nachricht Study suggests possible new target for treating and preventing Alzheimer's
02.12.2016 | Oregon Health & Science University

All articles from Health and Medicine >>>

The most recent press releases about innovation >>>

Die letzten 5 Focus-News des innovations-reports im Überblick:

Im Focus: Significantly more productivity in USP lasers

In recent years, lasers with ultrashort pulses (USP) down to the femtosecond range have become established on an industrial scale. They could advance some applications with the much-lauded “cold ablation” – if that meant they would then achieve more throughput. A new generation of process engineering that will address this issue in particular will be discussed at the “4th UKP Workshop – Ultrafast Laser Technology” in April 2017.

Even back in the 1990s, scientists were comparing materials processing with nanosecond, picosecond and femtosesecond pulses. The result was surprising:...

Im Focus: Shape matters when light meets atom

Mapping the interaction of a single atom with a single photon may inform design of quantum devices

Have you ever wondered how you see the world? Vision is about photons of light, which are packets of energy, interacting with the atoms or molecules in what...

Im Focus: Novel silicon etching technique crafts 3-D gradient refractive index micro-optics

A multi-institutional research collaboration has created a novel approach for fabricating three-dimensional micro-optics through the shape-defined formation of porous silicon (PSi), with broad impacts in integrated optoelectronics, imaging, and photovoltaics.

Working with colleagues at Stanford and The Dow Chemical Company, researchers at the University of Illinois at Urbana-Champaign fabricated 3-D birefringent...

Im Focus: Quantum Particles Form Droplets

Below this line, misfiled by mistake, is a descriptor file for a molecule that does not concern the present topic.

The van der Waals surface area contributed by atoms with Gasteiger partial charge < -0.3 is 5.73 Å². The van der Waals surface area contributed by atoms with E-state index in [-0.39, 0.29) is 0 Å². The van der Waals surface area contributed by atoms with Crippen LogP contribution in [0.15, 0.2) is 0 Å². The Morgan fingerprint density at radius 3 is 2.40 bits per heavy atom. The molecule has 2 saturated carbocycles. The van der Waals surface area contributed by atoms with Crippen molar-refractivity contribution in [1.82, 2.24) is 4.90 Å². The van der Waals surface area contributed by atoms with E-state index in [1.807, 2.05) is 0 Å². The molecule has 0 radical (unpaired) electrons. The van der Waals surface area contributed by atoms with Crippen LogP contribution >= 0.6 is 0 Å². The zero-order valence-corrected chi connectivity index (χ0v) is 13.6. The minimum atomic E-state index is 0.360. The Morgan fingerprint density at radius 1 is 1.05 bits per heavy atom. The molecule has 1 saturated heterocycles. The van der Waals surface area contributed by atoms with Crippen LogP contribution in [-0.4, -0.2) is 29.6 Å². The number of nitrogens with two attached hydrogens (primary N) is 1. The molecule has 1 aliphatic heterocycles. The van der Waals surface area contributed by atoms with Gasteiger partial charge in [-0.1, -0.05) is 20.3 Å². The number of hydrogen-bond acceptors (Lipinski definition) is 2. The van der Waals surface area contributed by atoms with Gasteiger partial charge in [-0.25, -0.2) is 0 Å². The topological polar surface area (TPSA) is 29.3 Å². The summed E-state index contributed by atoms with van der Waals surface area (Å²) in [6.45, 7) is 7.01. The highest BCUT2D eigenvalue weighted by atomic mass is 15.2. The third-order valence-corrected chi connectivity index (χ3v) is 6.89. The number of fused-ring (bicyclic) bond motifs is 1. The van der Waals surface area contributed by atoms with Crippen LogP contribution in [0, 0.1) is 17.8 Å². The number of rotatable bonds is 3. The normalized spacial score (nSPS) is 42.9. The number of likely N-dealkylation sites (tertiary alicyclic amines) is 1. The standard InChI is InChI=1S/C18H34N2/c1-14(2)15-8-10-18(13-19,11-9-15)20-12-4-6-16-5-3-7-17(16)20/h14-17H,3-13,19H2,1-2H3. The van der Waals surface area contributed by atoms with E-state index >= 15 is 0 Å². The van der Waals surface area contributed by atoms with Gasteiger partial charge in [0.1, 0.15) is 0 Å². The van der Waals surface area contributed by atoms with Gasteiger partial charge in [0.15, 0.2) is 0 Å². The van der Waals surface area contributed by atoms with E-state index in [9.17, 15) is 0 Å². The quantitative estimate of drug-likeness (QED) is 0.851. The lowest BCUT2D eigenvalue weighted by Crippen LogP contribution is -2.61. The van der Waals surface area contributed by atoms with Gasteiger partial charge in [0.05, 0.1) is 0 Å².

In experiments with magnetic atoms conducted at extremely low temperatures, scientists have demonstrated a unique phase of matter: The atoms form a new type of quantum liquid or quantum droplet state. These so called quantum droplets may preserve their form in absence of external confinement because of quantum effects. The joint team of experimental physicists from Innsbruck and theoretical physicists from Hannover report on their findings in the journal Physical Review X.

“Our Quantum droplets are in the gas phase but they still drop like a rock,” explains experimental physicist Francesca Ferlaino when talking about the...

Im Focus: MADMAX: Max Planck Institute for Physics takes up axion research

The Max Planck Institute for Physics (MPP) is opening up a new research field. A workshop from November 21 - 22, 2016 will mark the start of activities for an innovative axion experiment. Axions are still only purely hypothetical particles. Their detection could solve two fundamental problems in particle physics: What dark matter consists of and why it has not yet been possible to directly observe a CP violation for the strong interaction.

The “MADMAX” project is the MPP’s commitment to axion research. Axions are so far only a theoretical prediction and are difficult to detect: on the one hand,...

All Focus news of the innovation-report >>>

Anzeige

Anzeige

Event News

ICTM Conference 2017: Production technology for turbomachine manufacturing of the future

16.11.2016 | Event News

Innovation Day Laser Technology – Laser Additive Manufacturing

01.11.2016 | Event News

#IC2S2: When Social Science meets Computer Science - GESIS will host the IC2S2 conference 2017

14.10.2016 | Event News

 
Latest News

Predicting unpredictability: Information theory offers new way to read ice cores

07.12.2016 | Earth Sciences

Sea ice hit record lows in November

07.12.2016 | Earth Sciences

New material could lead to erasable and rewriteable optical chips

07.12.2016 | Materials Sciences

VideoLinks
B2B-VideoLinks
More VideoLinks >>>